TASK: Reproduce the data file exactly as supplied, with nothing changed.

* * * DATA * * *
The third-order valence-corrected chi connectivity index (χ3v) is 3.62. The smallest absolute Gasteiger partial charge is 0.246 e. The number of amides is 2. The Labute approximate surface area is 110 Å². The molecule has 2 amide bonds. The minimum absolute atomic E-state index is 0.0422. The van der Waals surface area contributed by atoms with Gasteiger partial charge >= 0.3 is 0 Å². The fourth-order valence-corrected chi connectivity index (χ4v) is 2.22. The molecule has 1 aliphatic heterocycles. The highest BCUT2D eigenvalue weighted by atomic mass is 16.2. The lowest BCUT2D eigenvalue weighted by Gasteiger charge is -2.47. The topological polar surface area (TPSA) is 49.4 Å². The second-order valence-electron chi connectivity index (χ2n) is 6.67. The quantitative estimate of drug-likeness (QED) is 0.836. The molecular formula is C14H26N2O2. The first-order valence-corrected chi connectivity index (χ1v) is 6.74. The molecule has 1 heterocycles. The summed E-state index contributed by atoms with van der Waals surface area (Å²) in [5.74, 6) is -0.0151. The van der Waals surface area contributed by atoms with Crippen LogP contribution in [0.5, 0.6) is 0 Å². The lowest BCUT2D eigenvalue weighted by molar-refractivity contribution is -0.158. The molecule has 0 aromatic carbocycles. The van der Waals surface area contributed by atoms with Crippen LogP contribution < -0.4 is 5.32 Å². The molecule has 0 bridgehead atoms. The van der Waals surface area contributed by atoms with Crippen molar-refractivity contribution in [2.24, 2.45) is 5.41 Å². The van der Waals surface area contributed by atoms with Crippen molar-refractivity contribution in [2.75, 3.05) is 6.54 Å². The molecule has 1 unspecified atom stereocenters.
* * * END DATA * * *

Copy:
The third-order valence-corrected chi connectivity index (χ3v) is 3.62. The smallest absolute Gasteiger partial charge is 0.246 e. The number of amides is 2. The Labute approximate surface area is 110 Å². The molecule has 2 amide bonds. The minimum absolute atomic E-state index is 0.0422. The van der Waals surface area contributed by atoms with Gasteiger partial charge >= 0.3 is 0 Å². The fourth-order valence-corrected chi connectivity index (χ4v) is 2.22. The molecule has 1 aliphatic heterocycles. The highest BCUT2D eigenvalue weighted by atomic mass is 16.2. The lowest BCUT2D eigenvalue weighted by Gasteiger charge is -2.47. The topological polar surface area (TPSA) is 49.4 Å². The second-order valence-electron chi connectivity index (χ2n) is 6.67. The quantitative estimate of drug-likeness (QED) is 0.836. The molecular formula is C14H26N2O2. The first-order valence-corrected chi connectivity index (χ1v) is 6.74. The molecule has 1 heterocycles. The summed E-state index contributed by atoms with van der Waals surface area (Å²) in [5.74, 6) is -0.0151. The van der Waals surface area contributed by atoms with Crippen LogP contribution in [0.5, 0.6) is 0 Å². The lowest BCUT2D eigenvalue weighted by molar-refractivity contribution is -0.158. The molecule has 0 aromatic carbocycles. The van der Waals surface area contributed by atoms with Crippen LogP contribution < -0.4 is 5.32 Å². The molecule has 0 bridgehead atoms. The van der Waals surface area contributed by atoms with Crippen molar-refractivity contribution in [2.24, 2.45) is 5.41 Å². The van der Waals surface area contributed by atoms with Crippen molar-refractivity contribution in [2.75, 3.05) is 6.54 Å². The molecule has 1 unspecified atom stereocenters.